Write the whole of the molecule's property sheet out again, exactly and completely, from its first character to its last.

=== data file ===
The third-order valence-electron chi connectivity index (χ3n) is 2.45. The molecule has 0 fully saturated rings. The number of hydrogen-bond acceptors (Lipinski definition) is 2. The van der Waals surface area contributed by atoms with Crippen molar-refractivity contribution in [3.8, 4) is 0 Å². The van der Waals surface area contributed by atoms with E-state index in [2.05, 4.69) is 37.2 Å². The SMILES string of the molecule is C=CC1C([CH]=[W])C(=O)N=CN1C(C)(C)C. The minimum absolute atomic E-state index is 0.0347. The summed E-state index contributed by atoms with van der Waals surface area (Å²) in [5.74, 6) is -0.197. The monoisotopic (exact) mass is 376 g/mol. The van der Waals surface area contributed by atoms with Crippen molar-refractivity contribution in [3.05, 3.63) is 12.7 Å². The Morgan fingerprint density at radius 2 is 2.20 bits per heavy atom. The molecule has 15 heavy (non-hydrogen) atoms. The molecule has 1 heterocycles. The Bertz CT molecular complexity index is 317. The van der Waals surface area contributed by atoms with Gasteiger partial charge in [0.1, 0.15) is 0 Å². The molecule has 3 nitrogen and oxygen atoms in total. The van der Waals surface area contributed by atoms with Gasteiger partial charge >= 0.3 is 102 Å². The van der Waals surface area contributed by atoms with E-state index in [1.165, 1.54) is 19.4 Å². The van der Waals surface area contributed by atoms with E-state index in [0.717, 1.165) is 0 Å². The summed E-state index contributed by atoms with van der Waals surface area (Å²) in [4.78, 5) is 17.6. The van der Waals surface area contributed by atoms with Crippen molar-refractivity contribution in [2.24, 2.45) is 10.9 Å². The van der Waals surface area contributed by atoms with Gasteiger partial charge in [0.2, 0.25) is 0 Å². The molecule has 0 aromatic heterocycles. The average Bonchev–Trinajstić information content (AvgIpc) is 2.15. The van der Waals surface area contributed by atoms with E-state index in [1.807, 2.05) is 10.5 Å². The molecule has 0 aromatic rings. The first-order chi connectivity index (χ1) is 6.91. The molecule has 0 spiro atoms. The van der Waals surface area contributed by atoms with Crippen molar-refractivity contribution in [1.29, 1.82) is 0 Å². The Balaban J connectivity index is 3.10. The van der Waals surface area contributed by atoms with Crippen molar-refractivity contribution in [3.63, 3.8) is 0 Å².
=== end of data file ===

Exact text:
The third-order valence-electron chi connectivity index (χ3n) is 2.45. The molecule has 0 fully saturated rings. The number of hydrogen-bond acceptors (Lipinski definition) is 2. The van der Waals surface area contributed by atoms with Crippen molar-refractivity contribution in [3.8, 4) is 0 Å². The van der Waals surface area contributed by atoms with E-state index in [2.05, 4.69) is 37.2 Å². The SMILES string of the molecule is C=CC1C([CH]=[W])C(=O)N=CN1C(C)(C)C. The minimum absolute atomic E-state index is 0.0347. The summed E-state index contributed by atoms with van der Waals surface area (Å²) in [5.74, 6) is -0.197. The monoisotopic (exact) mass is 376 g/mol. The van der Waals surface area contributed by atoms with Crippen molar-refractivity contribution in [3.05, 3.63) is 12.7 Å². The Morgan fingerprint density at radius 2 is 2.20 bits per heavy atom. The molecule has 15 heavy (non-hydrogen) atoms. The molecule has 1 heterocycles. The Bertz CT molecular complexity index is 317. The van der Waals surface area contributed by atoms with Gasteiger partial charge in [0.1, 0.15) is 0 Å². The molecule has 3 nitrogen and oxygen atoms in total. The van der Waals surface area contributed by atoms with Gasteiger partial charge >= 0.3 is 102 Å². The van der Waals surface area contributed by atoms with E-state index in [1.165, 1.54) is 19.4 Å². The van der Waals surface area contributed by atoms with E-state index in [0.717, 1.165) is 0 Å². The summed E-state index contributed by atoms with van der Waals surface area (Å²) in [4.78, 5) is 17.6. The van der Waals surface area contributed by atoms with Crippen molar-refractivity contribution in [2.24, 2.45) is 10.9 Å². The van der Waals surface area contributed by atoms with Gasteiger partial charge in [0.2, 0.25) is 0 Å². The molecule has 0 aromatic heterocycles. The average Bonchev–Trinajstić information content (AvgIpc) is 2.15. The van der Waals surface area contributed by atoms with E-state index in [1.807, 2.05) is 10.5 Å². The molecule has 0 aromatic rings. The first-order chi connectivity index (χ1) is 6.91. The molecule has 0 spiro atoms. The van der Waals surface area contributed by atoms with Crippen molar-refractivity contribution in [1.29, 1.82) is 0 Å². The Balaban J connectivity index is 3.10. The van der Waals surface area contributed by atoms with Crippen molar-refractivity contribution in [3.63, 3.8) is 0 Å².